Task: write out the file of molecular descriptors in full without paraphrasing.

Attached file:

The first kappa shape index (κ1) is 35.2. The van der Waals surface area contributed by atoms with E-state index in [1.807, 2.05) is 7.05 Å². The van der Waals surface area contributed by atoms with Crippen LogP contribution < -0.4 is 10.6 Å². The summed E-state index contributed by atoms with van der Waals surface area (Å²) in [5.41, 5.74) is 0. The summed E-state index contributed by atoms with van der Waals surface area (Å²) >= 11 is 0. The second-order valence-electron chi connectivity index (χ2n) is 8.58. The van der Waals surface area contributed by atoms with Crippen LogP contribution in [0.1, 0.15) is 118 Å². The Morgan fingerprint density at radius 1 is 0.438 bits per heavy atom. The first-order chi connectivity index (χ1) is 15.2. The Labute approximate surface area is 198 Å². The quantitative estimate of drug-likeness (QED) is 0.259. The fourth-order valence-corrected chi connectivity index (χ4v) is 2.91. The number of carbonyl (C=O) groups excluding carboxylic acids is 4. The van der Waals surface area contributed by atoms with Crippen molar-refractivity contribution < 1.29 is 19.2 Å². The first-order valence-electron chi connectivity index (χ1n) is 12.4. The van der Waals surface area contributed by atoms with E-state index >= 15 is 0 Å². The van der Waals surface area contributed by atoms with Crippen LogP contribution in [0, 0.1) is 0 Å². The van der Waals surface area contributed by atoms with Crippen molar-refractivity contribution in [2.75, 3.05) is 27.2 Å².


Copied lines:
The first kappa shape index (κ1) is 35.2. The van der Waals surface area contributed by atoms with E-state index in [1.807, 2.05) is 7.05 Å². The van der Waals surface area contributed by atoms with Crippen LogP contribution < -0.4 is 10.6 Å². The summed E-state index contributed by atoms with van der Waals surface area (Å²) in [5.41, 5.74) is 0. The summed E-state index contributed by atoms with van der Waals surface area (Å²) >= 11 is 0. The second-order valence-electron chi connectivity index (χ2n) is 8.58. The van der Waals surface area contributed by atoms with Crippen LogP contribution in [0.1, 0.15) is 118 Å². The Morgan fingerprint density at radius 1 is 0.438 bits per heavy atom. The first-order chi connectivity index (χ1) is 15.2. The Labute approximate surface area is 198 Å². The quantitative estimate of drug-likeness (QED) is 0.259. The fourth-order valence-corrected chi connectivity index (χ4v) is 2.91. The number of carbonyl (C=O) groups excluding carboxylic acids is 4. The van der Waals surface area contributed by atoms with Crippen molar-refractivity contribution < 1.29 is 19.2 Å². The first-order valence-electron chi connectivity index (χ1n) is 12.4. The van der Waals surface area contributed by atoms with E-state index >= 15 is 0 Å². The van der Waals surface area contributed by atoms with Crippen LogP contribution in [0, 0.1) is 0 Å². The van der Waals surface area contributed by atoms with Crippen molar-refractivity contribution in [2.75, 3.05) is 27.2 Å².